The wildlife industry in South Africa comprises a variety of animal management approaches (modified from Taylor, Lindsey & Davies-Mostert 2016), which are not necessarily mutually exclusive. These are summarised as:

  • ecotourism enterprises
  • intensive wildlife production enterprises that include both captive breeding of high value and common species and the intensive breeding of colour morphs of various game species
  • trophy hunting enterprises focus on the production of high value individual animals of a variety of species which are offered as trophies (outstanding exemplar individuals) for organised hunting expeditions
  • biltong (dried cured meat) hunting and venison production enterprises typically produce regional species for the local recreational hunting fraternity and a growing venison market.

Generally, these management approaches can be divided into those with a conservation focus (e.g. ecotourism) or those with a commercial focus (e.g. intensive wildlife production and hunting) (Taylor et al. 2016). However, it is not unusual for a wildlife enterprise with a commercial focus to incorporate more than one of the above management approaches to generate income. The profitability of intensively managed production systems hinges on the ability of landowners to exert ownership rights over wild animals (Koelble 2011). Consequently, the Game Theft Act is intended to ‘protect the interests of the commercial industry’ (Blackmore 2020).

The fundamentally different objectives of the various wildlife enterprises may require unique approaches in terms of both management and legislation. A recent amendment to the Animal Improvement Act includes 24 indigenous mammals as landrace breeds (Somers et al. 2020). Arguably, some commercial wildlife enterprises should be reclassified as agricultural because conserving biodiversity is not the priority. The motivation of conserving profitability rather than biodiversity is evident. Few wildlife enterprises manage their land with the objective of conserving habitat for common species (Wade 2020). We emphasise that, from an ecological perspective, all species are valuable and contribute functionally to the ecosystems in which they occur. Therefore, incentivising biodiversity conservation on commercial wildlife enterprises may be worth formalising.

Even if few wildlife enterprises prioritise conservation, one cannot overlook the potential conservation value of large tracts of land dedicated to wildlife production. For example, there may be substantial benefits to species, and natural guilds or assemblages resulting from land under wildlife production. However, management practices purely in pursuit of commercial gain may result in long-term, potentially permanent, alteration of ecosystem function (Holmes et al. 2020).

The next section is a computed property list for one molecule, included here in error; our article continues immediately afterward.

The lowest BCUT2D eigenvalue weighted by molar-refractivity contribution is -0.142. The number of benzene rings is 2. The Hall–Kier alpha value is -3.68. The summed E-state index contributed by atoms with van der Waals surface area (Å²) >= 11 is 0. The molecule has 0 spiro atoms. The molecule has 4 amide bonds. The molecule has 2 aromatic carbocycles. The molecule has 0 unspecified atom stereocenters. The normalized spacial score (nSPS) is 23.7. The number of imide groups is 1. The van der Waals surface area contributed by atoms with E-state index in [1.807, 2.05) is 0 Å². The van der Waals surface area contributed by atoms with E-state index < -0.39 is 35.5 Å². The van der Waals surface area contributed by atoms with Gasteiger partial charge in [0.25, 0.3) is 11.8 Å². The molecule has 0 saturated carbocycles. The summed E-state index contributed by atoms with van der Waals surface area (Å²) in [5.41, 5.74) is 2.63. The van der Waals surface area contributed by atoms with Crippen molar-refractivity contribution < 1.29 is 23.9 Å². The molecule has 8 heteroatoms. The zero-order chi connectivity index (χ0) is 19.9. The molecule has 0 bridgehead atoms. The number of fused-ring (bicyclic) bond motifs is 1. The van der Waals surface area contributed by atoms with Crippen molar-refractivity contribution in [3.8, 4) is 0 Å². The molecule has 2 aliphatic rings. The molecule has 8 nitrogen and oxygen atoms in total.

Despite a large portion of the South African landscape (16.8%) being under wildlife production (Taylor et al. 2016), much of the land is not in a pristine ecological state and has recently been converted from stock farming. Furthermore, it typically comprises relatively small (median size: 2100 ha), fenced parcels (Taylor et al. 2016) situated in a diverse matrix of land uses, including mining, subsistence and intensive stock and crop production, forestry, rural habitation and urban development (Spierenberg & Brooks 2014). Hence, the expansion of existing wildlife enterprises and the development of wildlife corridors to facilitate dispersal may not be practicable on a large scale and there may not be much opportunity for individual animals to move.

Climate change and range shifts

Climate change undoubtedly influences many of the species to which Blackmore (2020) referred. In open systems, mobile animals shift their distribution both polewards latitudinally and upwards altitudinally to track suitable bioclimatic envelopes (Parmesan & Yohe 2003). However, the geographic pattern of these range shifts may vary and are unlikely to be consistent between species that differ in their thermal tolerance and capacity to persist, which may in turn modify ecosystem structure and function (Walther 2010). Indeed, these indirect effects of climate change may be more pervasive than the direct effects thereof. In short, we need more information on acclimatisation capacity on a variety of species before we can accurately predict how ecosystems may change. The charismatic megafauna on which the wildlife industry depends may be particularly vulnerable to future climate change because of their long generation times and limited capacity to adapt genetically (Hetem et al. 2014). Hence, the future profitability of the game ranching sector is under threat, but it is unclear how a change in the Game Theft Act could ameliorate such challenges.